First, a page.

I write in response to Walter Olson’s letter “Trivial, Trite and Superficial” that appeared in the winter 2005 issue. In it, he complains about how shallow, trivial, trite and superficial Northwestern and its alumni and students are. He views them as part of the problem rather than part of the solution “with respect to the issues facing our human race today.”
As a graduate of Northwestern’s School of Law, I am tremendously offended by these comments. While I was in law school, I was one of several students who, with the help of the faculty, opened the Legal Aid Clinic [now the Bluhm Legal Clinic] in the basement of the now gone Thorne Hall in the summer of 1969. The clinic provided legal help to those unable to afford it in civil cases. There was only one professor and seven students. The clinic has now grown into quite a large program, with several different branches helping juveniles and criminal defendants, and of course there is all of the work that the students do on the death penalty.
Clearly, while I was a Northwestern law student, I considered myself part of the solution rather than part of the problem.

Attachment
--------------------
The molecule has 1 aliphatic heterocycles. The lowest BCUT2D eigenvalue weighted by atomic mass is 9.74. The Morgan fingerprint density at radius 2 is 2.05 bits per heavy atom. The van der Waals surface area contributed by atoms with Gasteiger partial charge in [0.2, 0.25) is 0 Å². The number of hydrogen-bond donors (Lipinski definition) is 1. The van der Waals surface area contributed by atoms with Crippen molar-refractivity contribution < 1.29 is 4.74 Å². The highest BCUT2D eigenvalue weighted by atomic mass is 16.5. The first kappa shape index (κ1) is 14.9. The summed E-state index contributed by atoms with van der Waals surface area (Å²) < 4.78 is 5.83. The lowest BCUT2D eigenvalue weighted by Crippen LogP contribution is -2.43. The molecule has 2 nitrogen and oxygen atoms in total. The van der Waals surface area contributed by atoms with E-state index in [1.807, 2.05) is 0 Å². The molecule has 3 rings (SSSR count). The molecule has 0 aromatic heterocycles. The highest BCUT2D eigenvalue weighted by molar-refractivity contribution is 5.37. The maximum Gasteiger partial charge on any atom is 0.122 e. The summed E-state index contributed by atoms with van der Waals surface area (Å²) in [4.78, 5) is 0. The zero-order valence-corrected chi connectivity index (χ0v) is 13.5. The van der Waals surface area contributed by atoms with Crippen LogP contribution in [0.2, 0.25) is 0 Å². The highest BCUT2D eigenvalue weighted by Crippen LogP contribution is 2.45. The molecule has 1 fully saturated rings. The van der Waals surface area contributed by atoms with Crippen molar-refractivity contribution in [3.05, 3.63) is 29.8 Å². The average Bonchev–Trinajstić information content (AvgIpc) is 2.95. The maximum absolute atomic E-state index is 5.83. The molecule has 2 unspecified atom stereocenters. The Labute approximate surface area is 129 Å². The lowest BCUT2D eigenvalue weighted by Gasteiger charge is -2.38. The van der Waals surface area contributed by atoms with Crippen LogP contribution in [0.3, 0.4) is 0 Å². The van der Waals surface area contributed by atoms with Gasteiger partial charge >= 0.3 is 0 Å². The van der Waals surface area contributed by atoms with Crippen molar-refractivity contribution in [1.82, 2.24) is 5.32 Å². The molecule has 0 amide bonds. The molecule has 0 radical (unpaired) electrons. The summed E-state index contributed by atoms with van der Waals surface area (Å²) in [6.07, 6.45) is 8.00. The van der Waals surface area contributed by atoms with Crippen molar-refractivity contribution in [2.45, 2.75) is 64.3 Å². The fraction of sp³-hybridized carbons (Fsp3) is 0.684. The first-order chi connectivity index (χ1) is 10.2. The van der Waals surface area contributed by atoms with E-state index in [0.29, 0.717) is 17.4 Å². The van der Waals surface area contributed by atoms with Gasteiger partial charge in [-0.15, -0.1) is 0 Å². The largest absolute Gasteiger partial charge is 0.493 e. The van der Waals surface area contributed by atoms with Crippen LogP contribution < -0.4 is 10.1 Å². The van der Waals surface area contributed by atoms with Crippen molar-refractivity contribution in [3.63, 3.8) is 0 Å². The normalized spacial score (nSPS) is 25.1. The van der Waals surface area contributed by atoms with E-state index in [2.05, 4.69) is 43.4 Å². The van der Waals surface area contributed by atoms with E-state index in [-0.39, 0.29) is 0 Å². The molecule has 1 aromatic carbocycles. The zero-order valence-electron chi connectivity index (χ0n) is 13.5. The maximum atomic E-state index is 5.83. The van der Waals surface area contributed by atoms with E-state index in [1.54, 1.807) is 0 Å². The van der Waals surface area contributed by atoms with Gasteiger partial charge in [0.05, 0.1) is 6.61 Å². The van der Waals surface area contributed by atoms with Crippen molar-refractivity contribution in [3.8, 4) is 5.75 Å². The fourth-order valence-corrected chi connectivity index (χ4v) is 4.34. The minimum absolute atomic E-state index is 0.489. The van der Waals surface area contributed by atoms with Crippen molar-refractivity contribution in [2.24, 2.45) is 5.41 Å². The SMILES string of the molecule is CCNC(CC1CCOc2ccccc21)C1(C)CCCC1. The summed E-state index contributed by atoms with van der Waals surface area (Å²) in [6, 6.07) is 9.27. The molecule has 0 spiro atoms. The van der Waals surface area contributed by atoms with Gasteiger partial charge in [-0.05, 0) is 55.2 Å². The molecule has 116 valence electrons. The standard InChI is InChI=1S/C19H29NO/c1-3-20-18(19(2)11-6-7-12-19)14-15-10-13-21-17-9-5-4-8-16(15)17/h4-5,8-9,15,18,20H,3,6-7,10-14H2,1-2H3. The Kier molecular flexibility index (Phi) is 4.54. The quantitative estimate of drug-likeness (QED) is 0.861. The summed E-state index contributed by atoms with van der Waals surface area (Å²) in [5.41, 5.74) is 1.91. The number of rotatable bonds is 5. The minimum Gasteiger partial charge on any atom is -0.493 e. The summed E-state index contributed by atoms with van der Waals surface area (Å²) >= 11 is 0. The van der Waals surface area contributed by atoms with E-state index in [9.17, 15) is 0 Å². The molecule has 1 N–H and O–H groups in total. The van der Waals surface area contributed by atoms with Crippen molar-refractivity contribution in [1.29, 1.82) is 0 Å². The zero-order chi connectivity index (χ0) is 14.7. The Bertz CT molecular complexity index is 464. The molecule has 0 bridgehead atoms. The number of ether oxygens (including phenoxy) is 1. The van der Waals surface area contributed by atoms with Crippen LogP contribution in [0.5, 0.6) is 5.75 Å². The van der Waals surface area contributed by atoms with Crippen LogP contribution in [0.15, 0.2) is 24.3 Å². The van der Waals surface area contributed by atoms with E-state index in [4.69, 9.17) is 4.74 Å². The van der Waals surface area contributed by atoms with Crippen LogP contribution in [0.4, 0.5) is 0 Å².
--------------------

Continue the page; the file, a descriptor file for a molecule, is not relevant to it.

If Mr. Olson would merely look through the rest of the magazine in which his letter appears, he would find articles dealing with Professor Kanter’s preparing teachers to use a newly devised curriculum on disease for high school biology students and an article about Professor Dunlop’s work on how exercise may be the best medicine for those suffering from arthritis. There is a two-page article about Northwestern students providing community service in the city of Chicago. There is a multipage article about alumni in the United States military. Then, of course, there are the class notes from all of the alumni.
It appears to me that a reading of the winter 2005 Northwestern magazine shows that alumni and students are really working on solutions to the issues facing the human race today rather than being part of the problem.
Gary L. Schlesinger (L70)
I wonder why Walter Olson went to Northwestern and what he did with the education he received. We are the continuous extension of the University by how we contribute from and give our advice to it.
Years ago I had a dream in which I was asked this question: “What have you done with the life I gave you to show my glory before man?”
The answer was very slow in coming, but it certainly met the criteria of the asker. It was “I have learned to love, honor and obey you so that I may teach those you give me to love, honor and obey you so that they may teach their children and their children’s children to the fifth generation to love, honor and obey you so that none would be lost from your kingdom.”
The answer holds true for every parent, teacher, and school leader and every person given a leadership position by God. When you ask why something isn’t moving, first look where your handprint depressions are from your pushing.
Daniel J. Krenzel (D60)